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Zen and Enlightenment
Zen and Enlightenment
Zen (the Zen sect) is a school of Mahayana Buddhism, which is regarded as having been adopted in China from India by Daruma (Bodhidharma), a well-known monk of the era. Zen was introduced to Japan in the Kamakura period, and developed under the protection of the Muromachi Shogunate during the Muromachi period. After the Meiji Period, Zen spread from Japan to other countries, and Japanese Zen is the most well-known form in the world today.
The purpose of Zen is to achieve enlightenment, and the Zen sects generally emphasize enlightenment over knowledge. Enlightenment in Zen means “all living things realize the inherent buddha nature they possess.” “Buddha nature” is a sacred nature which forms the basis for becoming buddhas. For this reason, Zen masters during the Tang Dynasty struggled to attain enlightenment by undergoing much hardship. However, they began to devise many new techniques for achieving enlightenment, starting in the Song dynasty. These techniques were systematized, so that enlightenment could be attained through training, such as Zazen (not the same as meditation), Kouan (understanding stories that surpass intellectual understanding), Dōkyō (reading sutras), or Samu (everyday work) under an already enlightened Zen master. Enlightenment is thought to pass from the master to the disciple, as a candle flame passes to an unlit candle (called Dentō). Such a transmission is not based on words (logos). For this reason, it is considered crucial to choose the right Zen master. That means not only choosing one who has achieved enlightenment, but also one who fits with one’s own personality. Actually, it does not mean that an enlightened Zen master instructs and enables someone reach enlightenment. Masters in the Tang dynasty did not learn to reach enlightenment from anyone ― not to mention Siddhartha Gautama (Buddha, Shakuson), who attained enlightenment without a teacher. While it is impossible to define enlightenment with words, words are one of many methods that can describe the boundaries of enlightenment. That is why, especially in Japan, enlightenment has been expressed through art, such as poetry and painting, so that one can sense its aroma. Other than in art, it is also expressed in behavior, such as a tea ceremony or flower arrangement; methods that enable one to get a taste of the world of enlightenment have also been created.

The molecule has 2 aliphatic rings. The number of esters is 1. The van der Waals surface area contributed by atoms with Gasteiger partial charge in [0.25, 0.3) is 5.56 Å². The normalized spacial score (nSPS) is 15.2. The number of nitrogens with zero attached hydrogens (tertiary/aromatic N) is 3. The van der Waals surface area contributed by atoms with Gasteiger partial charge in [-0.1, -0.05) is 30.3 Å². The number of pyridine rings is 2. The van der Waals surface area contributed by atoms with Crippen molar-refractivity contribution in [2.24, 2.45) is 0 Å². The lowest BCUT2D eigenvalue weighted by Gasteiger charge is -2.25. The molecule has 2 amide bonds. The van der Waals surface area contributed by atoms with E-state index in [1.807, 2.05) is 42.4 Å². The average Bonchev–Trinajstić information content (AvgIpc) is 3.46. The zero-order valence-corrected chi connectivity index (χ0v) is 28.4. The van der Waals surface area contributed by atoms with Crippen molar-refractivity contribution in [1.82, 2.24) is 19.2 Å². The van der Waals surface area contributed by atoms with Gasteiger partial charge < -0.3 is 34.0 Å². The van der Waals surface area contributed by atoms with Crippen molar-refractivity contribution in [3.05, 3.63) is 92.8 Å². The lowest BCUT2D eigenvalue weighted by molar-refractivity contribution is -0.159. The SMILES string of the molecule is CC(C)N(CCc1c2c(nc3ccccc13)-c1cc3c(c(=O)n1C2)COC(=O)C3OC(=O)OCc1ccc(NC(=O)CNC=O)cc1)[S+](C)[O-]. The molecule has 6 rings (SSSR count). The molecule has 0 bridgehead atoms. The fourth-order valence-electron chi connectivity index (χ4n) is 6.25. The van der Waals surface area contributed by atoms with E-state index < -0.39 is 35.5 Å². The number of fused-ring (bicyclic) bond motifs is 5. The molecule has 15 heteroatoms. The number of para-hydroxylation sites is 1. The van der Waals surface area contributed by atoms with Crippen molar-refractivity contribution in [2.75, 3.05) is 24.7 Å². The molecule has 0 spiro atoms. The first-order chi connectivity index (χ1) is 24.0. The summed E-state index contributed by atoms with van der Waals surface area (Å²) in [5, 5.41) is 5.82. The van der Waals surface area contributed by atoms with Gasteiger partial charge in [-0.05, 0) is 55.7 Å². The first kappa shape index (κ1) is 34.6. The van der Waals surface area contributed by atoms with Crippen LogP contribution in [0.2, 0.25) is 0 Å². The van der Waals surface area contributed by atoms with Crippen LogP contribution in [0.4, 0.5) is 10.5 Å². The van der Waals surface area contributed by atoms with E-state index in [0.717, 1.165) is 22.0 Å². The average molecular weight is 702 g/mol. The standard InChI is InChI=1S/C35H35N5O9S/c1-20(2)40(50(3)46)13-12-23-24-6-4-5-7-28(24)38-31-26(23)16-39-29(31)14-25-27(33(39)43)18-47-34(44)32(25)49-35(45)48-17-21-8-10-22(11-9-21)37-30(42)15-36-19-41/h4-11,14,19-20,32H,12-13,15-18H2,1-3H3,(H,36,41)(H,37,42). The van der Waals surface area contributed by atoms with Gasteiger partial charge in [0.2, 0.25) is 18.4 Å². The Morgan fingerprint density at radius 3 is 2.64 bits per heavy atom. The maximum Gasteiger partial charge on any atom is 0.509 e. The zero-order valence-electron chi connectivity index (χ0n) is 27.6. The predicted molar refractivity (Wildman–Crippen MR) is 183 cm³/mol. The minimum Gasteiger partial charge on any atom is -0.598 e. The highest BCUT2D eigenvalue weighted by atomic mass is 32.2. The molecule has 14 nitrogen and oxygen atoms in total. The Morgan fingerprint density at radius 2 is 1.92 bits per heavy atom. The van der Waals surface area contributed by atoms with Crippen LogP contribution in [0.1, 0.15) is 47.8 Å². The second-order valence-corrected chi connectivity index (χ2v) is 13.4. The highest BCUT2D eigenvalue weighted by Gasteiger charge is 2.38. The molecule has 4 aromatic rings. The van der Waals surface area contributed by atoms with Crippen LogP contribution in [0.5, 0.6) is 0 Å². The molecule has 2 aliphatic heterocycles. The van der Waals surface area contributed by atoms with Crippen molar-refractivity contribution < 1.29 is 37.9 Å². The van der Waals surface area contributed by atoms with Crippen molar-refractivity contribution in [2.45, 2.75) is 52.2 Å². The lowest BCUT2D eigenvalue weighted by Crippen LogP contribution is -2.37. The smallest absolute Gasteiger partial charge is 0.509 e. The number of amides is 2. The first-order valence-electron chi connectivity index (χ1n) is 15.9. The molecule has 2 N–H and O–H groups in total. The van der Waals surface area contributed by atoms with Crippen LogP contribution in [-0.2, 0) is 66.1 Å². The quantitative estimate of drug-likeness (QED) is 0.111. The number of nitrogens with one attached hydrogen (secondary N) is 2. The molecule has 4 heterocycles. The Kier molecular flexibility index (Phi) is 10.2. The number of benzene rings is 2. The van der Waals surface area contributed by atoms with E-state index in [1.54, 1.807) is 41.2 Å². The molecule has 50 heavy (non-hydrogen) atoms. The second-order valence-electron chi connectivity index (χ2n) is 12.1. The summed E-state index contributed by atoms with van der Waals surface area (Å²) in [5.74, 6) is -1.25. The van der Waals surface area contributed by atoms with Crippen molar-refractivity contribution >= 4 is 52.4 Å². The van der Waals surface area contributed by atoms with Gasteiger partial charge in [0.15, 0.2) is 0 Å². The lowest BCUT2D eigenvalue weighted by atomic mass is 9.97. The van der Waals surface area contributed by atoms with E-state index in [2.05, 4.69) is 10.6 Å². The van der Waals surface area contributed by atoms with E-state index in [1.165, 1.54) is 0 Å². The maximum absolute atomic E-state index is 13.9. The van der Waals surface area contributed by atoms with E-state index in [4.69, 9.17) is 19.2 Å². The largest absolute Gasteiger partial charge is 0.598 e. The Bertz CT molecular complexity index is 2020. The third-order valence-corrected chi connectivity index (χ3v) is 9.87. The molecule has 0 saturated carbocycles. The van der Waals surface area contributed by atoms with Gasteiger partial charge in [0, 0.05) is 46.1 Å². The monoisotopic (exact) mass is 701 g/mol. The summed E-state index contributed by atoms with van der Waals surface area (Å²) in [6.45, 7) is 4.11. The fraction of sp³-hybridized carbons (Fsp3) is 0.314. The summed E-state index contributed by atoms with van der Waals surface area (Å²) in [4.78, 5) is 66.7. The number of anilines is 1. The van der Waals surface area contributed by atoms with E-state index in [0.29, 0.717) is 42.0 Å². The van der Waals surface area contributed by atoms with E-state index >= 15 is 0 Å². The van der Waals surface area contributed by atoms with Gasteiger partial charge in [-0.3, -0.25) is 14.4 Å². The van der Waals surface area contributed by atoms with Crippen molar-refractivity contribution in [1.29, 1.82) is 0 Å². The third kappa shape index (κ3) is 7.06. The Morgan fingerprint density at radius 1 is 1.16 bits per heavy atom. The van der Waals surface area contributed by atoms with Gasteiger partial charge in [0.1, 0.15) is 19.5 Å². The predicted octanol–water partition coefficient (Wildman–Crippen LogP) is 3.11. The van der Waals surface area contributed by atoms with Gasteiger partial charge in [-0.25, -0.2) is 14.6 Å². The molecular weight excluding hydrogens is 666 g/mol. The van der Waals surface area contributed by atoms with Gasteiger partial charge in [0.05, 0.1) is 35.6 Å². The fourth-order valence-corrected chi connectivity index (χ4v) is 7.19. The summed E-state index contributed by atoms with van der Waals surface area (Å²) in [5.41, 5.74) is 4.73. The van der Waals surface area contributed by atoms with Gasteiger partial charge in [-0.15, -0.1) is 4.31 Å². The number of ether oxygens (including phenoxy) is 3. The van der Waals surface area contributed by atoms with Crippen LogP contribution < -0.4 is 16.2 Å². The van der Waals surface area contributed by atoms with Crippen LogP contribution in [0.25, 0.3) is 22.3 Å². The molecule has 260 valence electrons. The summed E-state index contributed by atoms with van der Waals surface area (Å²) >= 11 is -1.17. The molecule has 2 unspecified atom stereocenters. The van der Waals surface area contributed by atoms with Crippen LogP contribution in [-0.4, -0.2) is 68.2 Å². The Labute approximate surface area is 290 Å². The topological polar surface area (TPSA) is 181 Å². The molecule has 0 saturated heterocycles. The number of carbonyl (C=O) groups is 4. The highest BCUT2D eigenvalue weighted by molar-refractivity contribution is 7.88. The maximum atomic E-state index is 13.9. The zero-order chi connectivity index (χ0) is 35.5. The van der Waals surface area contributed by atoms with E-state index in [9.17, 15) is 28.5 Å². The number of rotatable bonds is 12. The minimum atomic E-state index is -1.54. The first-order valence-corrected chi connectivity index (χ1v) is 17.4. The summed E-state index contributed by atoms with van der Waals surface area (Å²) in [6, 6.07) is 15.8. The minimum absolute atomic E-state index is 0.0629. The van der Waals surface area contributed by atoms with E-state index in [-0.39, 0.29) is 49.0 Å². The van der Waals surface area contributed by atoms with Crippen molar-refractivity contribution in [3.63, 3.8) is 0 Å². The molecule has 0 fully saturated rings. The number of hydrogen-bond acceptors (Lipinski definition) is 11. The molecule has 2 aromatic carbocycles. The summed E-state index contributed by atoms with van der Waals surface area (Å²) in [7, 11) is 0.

The principle of enlightenment does not rely on concepts in order to reach the truth of things; concepts are useful to define the truth of things, but not to make us personally acquainted with the truth. Conceptual knowledge may make us wise in some ways, but is only superficial. It is not the living truth itself, and therefore, there is no creativity in it as it is a mere accumulation of dead matter.
There is truth in saying that the Oriental mind is intuitive, while the Western mind is logical and based on reason. An intuitive mind has its weaknesses, it is true, but its strongest points are demonstrated when it deals with things that are the most fundamental in life; namely, things related to religion, art, and metaphysics. There are ideas that the ultimate truth of life and of things in general is to be intuitively and not conceptually grasped. Also, this intuitive comprehension is the foundation of not only philosophy, but also of all other cultural activities in Japan. These ideas are what Zen has contributed to the cultivation of artistic appreciation among the Japanese people.
It is here where the spiritual relationship between Zen and the Japanese conception of art is established. Whatever definitions are used, the relationship rises from an appreciation of the significance of life, or we may say that the mysteries of life penetrate deeply within the composition of art. When, therefore, art presents those mysteries in a most profound and creative manner, it moves us to the depths of our being; art, then, becomes a divine work. The greatest products of art, whether painting, music, sculpture, or poetry, invariably have this quality – something approaching the work of God. The artist, at the moment when his creativity is at its highest, is transformed into an agent of the creator. This supreme moment in the life of an artist, when expressed in Zen terms, is the experience of enlightenment.
As mentioned above, it is very interesting that enlightenment, a Buddhist concept, affected Japanese art and aesthetic concepts.
Zen and Japanese Culture (English Edition)